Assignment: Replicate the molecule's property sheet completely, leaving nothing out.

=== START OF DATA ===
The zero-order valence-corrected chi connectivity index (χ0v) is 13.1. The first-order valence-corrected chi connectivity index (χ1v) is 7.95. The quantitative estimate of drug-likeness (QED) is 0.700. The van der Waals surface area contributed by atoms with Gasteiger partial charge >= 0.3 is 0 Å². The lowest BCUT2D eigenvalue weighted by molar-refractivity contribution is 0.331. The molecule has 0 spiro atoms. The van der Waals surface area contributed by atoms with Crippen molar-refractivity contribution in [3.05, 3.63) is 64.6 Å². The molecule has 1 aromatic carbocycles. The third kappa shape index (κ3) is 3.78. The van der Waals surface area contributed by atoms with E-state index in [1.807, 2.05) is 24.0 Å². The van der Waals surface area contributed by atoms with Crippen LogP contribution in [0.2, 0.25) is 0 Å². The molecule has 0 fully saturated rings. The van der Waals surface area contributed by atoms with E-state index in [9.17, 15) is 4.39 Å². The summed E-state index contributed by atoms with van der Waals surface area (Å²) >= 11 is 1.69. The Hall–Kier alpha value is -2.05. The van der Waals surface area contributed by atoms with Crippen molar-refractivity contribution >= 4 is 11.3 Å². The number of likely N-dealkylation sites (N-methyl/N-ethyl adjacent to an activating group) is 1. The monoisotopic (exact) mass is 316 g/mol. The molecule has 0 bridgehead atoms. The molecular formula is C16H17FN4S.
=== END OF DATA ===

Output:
The zero-order valence-corrected chi connectivity index (χ0v) is 13.1. The first-order valence-corrected chi connectivity index (χ1v) is 7.95. The quantitative estimate of drug-likeness (QED) is 0.700. The van der Waals surface area contributed by atoms with Gasteiger partial charge >= 0.3 is 0 Å². The lowest BCUT2D eigenvalue weighted by molar-refractivity contribution is 0.331. The molecule has 0 spiro atoms. The van der Waals surface area contributed by atoms with Crippen molar-refractivity contribution in [3.05, 3.63) is 64.6 Å². The molecule has 1 aromatic carbocycles. The third kappa shape index (κ3) is 3.78. The van der Waals surface area contributed by atoms with E-state index in [1.807, 2.05) is 24.0 Å². The van der Waals surface area contributed by atoms with Crippen LogP contribution in [0.2, 0.25) is 0 Å². The molecule has 0 fully saturated rings. The van der Waals surface area contributed by atoms with E-state index in [9.17, 15) is 4.39 Å². The summed E-state index contributed by atoms with van der Waals surface area (Å²) >= 11 is 1.69. The Hall–Kier alpha value is -2.05. The van der Waals surface area contributed by atoms with Crippen molar-refractivity contribution >= 4 is 11.3 Å². The number of likely N-dealkylation sites (N-methyl/N-ethyl adjacent to an activating group) is 1. The monoisotopic (exact) mass is 316 g/mol. The molecule has 0 bridgehead atoms. The molecular formula is C16H17FN4S.